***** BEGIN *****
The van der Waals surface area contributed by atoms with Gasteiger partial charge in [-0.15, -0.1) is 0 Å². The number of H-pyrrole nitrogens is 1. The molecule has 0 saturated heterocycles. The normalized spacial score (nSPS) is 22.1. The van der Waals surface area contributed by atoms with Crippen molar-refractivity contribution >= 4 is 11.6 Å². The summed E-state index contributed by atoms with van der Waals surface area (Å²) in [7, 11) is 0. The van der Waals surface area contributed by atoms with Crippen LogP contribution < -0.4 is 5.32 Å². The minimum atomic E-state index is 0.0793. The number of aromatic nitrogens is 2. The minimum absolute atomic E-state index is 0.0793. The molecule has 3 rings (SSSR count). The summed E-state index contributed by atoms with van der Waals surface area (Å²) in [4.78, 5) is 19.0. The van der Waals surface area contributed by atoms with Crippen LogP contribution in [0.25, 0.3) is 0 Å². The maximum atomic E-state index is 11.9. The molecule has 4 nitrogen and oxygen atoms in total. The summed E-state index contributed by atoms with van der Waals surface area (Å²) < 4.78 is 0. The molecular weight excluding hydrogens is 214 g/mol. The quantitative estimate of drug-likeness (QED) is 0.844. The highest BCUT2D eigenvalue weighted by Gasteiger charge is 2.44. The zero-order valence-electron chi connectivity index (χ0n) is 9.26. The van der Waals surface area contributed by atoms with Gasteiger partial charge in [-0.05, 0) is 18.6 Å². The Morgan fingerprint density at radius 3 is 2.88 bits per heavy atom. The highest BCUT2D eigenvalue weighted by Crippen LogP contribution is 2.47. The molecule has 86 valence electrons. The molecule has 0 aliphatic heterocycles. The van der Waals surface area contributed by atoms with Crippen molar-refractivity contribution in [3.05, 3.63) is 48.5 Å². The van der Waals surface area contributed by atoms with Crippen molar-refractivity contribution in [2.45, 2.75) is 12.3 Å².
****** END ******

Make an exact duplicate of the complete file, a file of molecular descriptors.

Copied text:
The van der Waals surface area contributed by atoms with Gasteiger partial charge in [-0.15, -0.1) is 0 Å². The number of H-pyrrole nitrogens is 1. The molecule has 0 saturated heterocycles. The normalized spacial score (nSPS) is 22.1. The van der Waals surface area contributed by atoms with Crippen molar-refractivity contribution >= 4 is 11.6 Å². The summed E-state index contributed by atoms with van der Waals surface area (Å²) in [7, 11) is 0. The van der Waals surface area contributed by atoms with Crippen LogP contribution < -0.4 is 5.32 Å². The minimum atomic E-state index is 0.0793. The number of aromatic nitrogens is 2. The minimum absolute atomic E-state index is 0.0793. The molecule has 3 rings (SSSR count). The summed E-state index contributed by atoms with van der Waals surface area (Å²) in [4.78, 5) is 19.0. The van der Waals surface area contributed by atoms with Crippen LogP contribution in [0.25, 0.3) is 0 Å². The maximum atomic E-state index is 11.9. The molecule has 4 nitrogen and oxygen atoms in total. The summed E-state index contributed by atoms with van der Waals surface area (Å²) < 4.78 is 0. The molecular weight excluding hydrogens is 214 g/mol. The quantitative estimate of drug-likeness (QED) is 0.844. The highest BCUT2D eigenvalue weighted by Gasteiger charge is 2.44. The zero-order valence-electron chi connectivity index (χ0n) is 9.26. The van der Waals surface area contributed by atoms with Gasteiger partial charge in [-0.05, 0) is 18.6 Å². The Morgan fingerprint density at radius 3 is 2.88 bits per heavy atom. The highest BCUT2D eigenvalue weighted by Crippen LogP contribution is 2.47. The molecule has 86 valence electrons. The molecule has 0 aliphatic heterocycles. The van der Waals surface area contributed by atoms with Crippen molar-refractivity contribution in [3.05, 3.63) is 48.5 Å². The van der Waals surface area contributed by atoms with Crippen molar-refractivity contribution in [2.45, 2.75) is 12.3 Å².